Commitment of Sexual Predators

Sexual predator laws: 1939.  Laws authorizing the commitment of sex offenders first took root in the 1930s, caused by policymakers looking for medical explanations for criminal behavior and the desire to prioritize treatment over punishment. In 1939, the Minnesota Legislature adopted a civil commitment law in which a person found to have a psychopathic personality could be committed. The law was infrequently utilized. In the 1970s, only 13 people were committed and in the 1980s, only 14 people were committed.  At the time, committed offenders would, in lieu of prison, be sent to a state mental hospital.

Sexual predator laws: 1980s. In the 1980s, the involuntary commitment process was changed. Commitment was not initiated until after the defendant had served his time in prison. Prior to release, the State would petition the court for a commitment order based on the proposition that the person has a psychopathic personality disorder and cannot control his sexual impulses. 

Dennis Linehan: 1994. Dennis Linehan had a checkered history. In 1956, at age 15, Linehan pulled down the shorts of a 4-year-old girl and was sent to reform school.   In 1960, at age 19, he had intercourse with a 13-year-old girl.  In 1963, Linehan engaged in window peeping.   Later that year, he and a friend beat and repeatedly raped a woman. On June 10, 1965, after window peeping, 23-year-old Linehan killed a 14-year-old while attempting to sexually assault her.   In a one-month window before his arrest, Linehan committed two additional sexual assaults. He pleaded guilty to kidnapping yet another woman and was sentenced to a maximum prison term of 40 years.   While serving his sentence, on June 20, 1975, he escaped from Stillwater Correctional Facility's minimum-security unit and assaulted a 12-year-old in a ditch off the side of a Michigan road.   He was convicted of assault with intent to commit criminal sexual misconduct and was imprisoned in Michigan.   He was returned to Stillwater prison five years later. 

In 1992, Dennis Linehan was about to be released from prison. The State tried to have him committed. The district court determined that he should be committed, as did the Minnesota Court of Appeals. In July 1994, the Minnesota Supreme Court held that he needed to be released because the State “failed to prove that Linehan had an utter lack of power to control his sexual impulses.”

The Sexually Dangerous Person Act: 1994. Reacting to the Linehan decision, the Minnesota Legislature enacted the Minnesota Civil Commitment and Treatment Act, which provided for the commitment of an individual found by the court to be a “sexually dangerous person” (SDP) or a “sex psychopathic personality” (SPP). Generally speaking, an SPP must be found to have an utter lack of power to control his sexual impulses; an SDP is a person who has engaged in harmful sexual conduct, has manifested a sexual mental disorder, and is likely to engage in future acts of sexual misconduct. Under this standard, Linehan was again committed.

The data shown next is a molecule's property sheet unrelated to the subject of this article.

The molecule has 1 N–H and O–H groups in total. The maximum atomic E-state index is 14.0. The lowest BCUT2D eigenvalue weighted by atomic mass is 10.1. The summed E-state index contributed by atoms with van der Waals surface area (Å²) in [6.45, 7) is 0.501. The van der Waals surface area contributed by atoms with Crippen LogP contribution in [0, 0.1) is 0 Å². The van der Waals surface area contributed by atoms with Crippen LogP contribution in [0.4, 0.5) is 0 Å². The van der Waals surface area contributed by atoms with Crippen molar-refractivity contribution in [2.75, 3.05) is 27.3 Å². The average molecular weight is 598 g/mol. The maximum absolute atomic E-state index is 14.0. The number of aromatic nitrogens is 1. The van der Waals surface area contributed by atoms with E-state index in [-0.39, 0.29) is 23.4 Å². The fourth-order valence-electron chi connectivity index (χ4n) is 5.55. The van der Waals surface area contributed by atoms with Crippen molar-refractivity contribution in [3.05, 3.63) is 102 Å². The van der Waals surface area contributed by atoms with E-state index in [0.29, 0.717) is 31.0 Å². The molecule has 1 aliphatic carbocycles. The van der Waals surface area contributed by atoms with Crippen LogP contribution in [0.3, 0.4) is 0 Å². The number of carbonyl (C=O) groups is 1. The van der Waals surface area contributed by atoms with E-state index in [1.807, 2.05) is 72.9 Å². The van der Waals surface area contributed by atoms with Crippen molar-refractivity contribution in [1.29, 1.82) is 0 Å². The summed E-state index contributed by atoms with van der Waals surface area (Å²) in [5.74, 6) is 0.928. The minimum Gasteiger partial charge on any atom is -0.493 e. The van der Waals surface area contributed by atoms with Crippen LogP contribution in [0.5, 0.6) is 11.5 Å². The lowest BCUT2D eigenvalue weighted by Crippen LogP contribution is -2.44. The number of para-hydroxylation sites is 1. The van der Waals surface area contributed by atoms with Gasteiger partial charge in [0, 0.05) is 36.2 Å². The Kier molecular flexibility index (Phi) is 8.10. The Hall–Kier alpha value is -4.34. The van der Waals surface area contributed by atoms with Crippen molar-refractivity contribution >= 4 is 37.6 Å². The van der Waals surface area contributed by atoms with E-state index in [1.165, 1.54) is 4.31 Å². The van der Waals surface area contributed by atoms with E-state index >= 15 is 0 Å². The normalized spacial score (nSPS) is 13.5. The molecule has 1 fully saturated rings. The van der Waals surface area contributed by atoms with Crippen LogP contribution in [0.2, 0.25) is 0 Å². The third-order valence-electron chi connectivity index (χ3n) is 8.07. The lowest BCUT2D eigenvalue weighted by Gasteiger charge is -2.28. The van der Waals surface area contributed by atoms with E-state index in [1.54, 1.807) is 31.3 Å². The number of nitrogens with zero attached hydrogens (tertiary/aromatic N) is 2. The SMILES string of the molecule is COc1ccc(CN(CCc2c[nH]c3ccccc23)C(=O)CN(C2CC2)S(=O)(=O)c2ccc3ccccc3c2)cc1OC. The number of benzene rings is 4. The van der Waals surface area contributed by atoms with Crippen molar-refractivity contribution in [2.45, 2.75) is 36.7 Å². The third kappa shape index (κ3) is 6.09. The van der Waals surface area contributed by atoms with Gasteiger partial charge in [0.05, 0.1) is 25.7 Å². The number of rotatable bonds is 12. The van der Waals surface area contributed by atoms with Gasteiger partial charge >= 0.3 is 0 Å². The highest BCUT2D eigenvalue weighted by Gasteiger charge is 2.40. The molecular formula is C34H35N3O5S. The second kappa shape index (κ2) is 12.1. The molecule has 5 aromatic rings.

Katie Poirer: 1999. Swanson was appointed Deputy Attorney General in 1999. In May of that year, Katie Poirer went missing from a service station in Moose Lake, Minnesota. Katie could not be found after the abduction. 

After months of anguish, Katie’s tooth was found in a fire pit on land owned by Donald Blom. He was tried and convicted for murder in 2000. 

It turned out that Blom was a serial rapist. Blom had raped a 14-year-old girl in 1975, committed aggravated assault in 1978, and in 1983 he abducted two girls, took them to a remote wood, tied them to a tree, and then choked and revived them several times. A police officer saw the girl’s car, got out and looked for them, and found them tied to a tree. Blom fled but was later captured. He was captured and sent to prison. 

For reasons never explained, the authorities do not appear to have interviewed Blom as a potential candidate for civil commitment before he was released from prison. Swanson joined every Minnesotan in being horrified by the murder, and she was extremely bothered that the government didn’t commit Blom after he served his prison time for the 1983 abductions. 

Thereafter, Katie’s brother was hired to work under Swanson in the Attorney General’s Office.

Dru Sjodin:  2003. In 2003, Dru Sjodin was abducted and murdered. It took four months to find her body. The murder was brutal. She was murdered by Alfonzo Rodriguez. Rodriguez had just been released from prison after serving a 23-year prison term for kidnapping and raping a woman. Rodriguez had previously been convicted on several occasions for rape. Prior to his discharge from prison, Rodriguez told his counselors that he didn’t trust himself to be outside of prison. He was still released. Six months later, he killed Dru Sjodin. 

Thereafter, corrections authorities began to screen sex offenders prior to release from prison. The end result was that the Minnesota civil commitment population grew to more than 700 by 2013. 

Thereafter, the program has been criticized by a variety of groups. Some go so far as to argue that the commitment of a sex offender—no matter how heinous or unable to control his impulses—who has served his time in prison is de facto unconstitutional.

Tom Duvall. 2013. In 2013, Swanson was contacted by the family of a woman who was brutally raped and left for dead by a serial rapist. Duvall had sexually assaulted many other girls. After his last offense, he was civilly committed. He had now petitioned for discharge from commitment. The family met with an assistant county attorney, who told them that the rapist was being released and there was nothing the family could do about it. Swanson met with the family and gathered the records, which disclosed the following: